It’s All About The Relationship: Advice For Working In The Arab World
Are you planning to grow your business in the Arab world? Are you about to take up a new position in your company’s offices based in Dubai, Kuwait, Amman or Cairo? Then you need to pay special attention to the significance of relationships in this culture.
Like other honour-based cultures, the Arabs attach great value to building and nurturing relationships. Business is built on relationships. And Arabs do take business personally and would, more often than not, put the relationship above any other consideration. In other cultures, business can be quite impersonal. It is said that two Americans can meet at an airport and start a business together as long as they have a good product and the figures add up.
David, a diplomat who has been working in the region for over seven years, now understands the difference: ‘In Britain, let’s say I was the director of a division, and then someone else takes over my position. On that day, I stop talking to every- body and I automatically hand over my contacts to the new guy, because it is about the role, not the person. Here, it doesn’t work like that; it is about knowing people and building up that trust. So I cannot just hand over my contact list to the person who succeeds me.’
In the Arab world, people must get to know you first and build a personal relationship before they can do business. You have to go through a certain amount of ceremony to build up the respect and the trust. People need to first get a feel for you and what you are all about, and it needs to be done face-to-face. It will take time to build enough rapport or acceptance with whoever you want to deal with in this part of the world, but I assure you, it is well worth the investment for once you have taken that time and you pass a certain point, then all of a sudden you are a friend, and you are someone they can trust. Once you get to that point, you have developed a very valuable and meaningful business relationship.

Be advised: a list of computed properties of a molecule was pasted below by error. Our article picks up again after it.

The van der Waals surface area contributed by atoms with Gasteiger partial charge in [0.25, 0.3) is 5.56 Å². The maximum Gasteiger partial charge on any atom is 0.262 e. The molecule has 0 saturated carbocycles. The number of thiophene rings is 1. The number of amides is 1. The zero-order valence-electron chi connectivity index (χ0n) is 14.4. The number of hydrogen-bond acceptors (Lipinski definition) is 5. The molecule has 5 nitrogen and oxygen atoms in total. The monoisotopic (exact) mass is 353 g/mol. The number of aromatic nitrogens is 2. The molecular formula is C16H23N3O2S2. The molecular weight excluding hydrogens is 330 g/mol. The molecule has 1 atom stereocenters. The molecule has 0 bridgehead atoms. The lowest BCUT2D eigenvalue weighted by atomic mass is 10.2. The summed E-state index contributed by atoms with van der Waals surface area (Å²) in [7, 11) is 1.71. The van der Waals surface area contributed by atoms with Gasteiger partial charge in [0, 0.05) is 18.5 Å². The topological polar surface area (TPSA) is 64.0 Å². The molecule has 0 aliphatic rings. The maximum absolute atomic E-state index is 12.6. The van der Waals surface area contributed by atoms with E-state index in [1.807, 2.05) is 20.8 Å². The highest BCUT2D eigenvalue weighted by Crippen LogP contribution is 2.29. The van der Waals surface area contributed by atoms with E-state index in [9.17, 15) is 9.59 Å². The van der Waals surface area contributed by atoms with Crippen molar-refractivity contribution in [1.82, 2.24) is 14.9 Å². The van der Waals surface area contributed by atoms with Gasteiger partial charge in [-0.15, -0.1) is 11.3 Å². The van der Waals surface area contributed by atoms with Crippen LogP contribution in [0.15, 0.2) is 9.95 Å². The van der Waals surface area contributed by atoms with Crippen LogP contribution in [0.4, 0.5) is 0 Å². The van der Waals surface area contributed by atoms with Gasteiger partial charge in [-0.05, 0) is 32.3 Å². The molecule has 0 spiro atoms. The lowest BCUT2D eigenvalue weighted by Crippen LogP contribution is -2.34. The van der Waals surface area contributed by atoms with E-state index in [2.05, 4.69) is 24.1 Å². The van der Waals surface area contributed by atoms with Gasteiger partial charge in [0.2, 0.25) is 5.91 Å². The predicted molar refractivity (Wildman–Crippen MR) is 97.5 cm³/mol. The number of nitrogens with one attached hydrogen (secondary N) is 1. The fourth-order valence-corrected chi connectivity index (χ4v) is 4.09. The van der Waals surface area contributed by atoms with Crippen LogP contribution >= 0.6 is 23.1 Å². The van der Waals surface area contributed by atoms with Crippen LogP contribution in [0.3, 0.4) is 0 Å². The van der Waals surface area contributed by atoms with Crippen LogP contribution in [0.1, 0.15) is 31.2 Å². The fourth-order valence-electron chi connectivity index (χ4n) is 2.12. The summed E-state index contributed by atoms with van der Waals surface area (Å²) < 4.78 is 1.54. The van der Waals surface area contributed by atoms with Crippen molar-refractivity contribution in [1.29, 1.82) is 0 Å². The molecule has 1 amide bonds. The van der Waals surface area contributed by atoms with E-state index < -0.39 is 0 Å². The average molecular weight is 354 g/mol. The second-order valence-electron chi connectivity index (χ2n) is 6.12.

Toshihiro Abe, a Japanese businessman, has also discovered the great value Arabs attach to the comfort they feel in an established relationship: ‘We have some small customers who buy very little from us; I tell them that it would be better for them to move to another supplier that can handle these small accounts. But they never accept. They say, “We have experience with your company for thirty- five years; I know you; why do I have to go somewhere else?” Toshihiro realises, ‘Sometimes I have to think about the business, but sometimes I have to understand and respect the relationship with the customer and maintain it — even if common sense says that we can cut that business easily.’
So if you are thinking a couple of days with back to back meetings would be sufficient to get you that contract, think again. If you are not willing to invest the time to build that relationship; if you are not comfortable with that blurring between work and friendship; if you are not genuine and sincere with your interactions, then you are setting yourself up for a miserable, frustrating and distressing experience in the Arab world.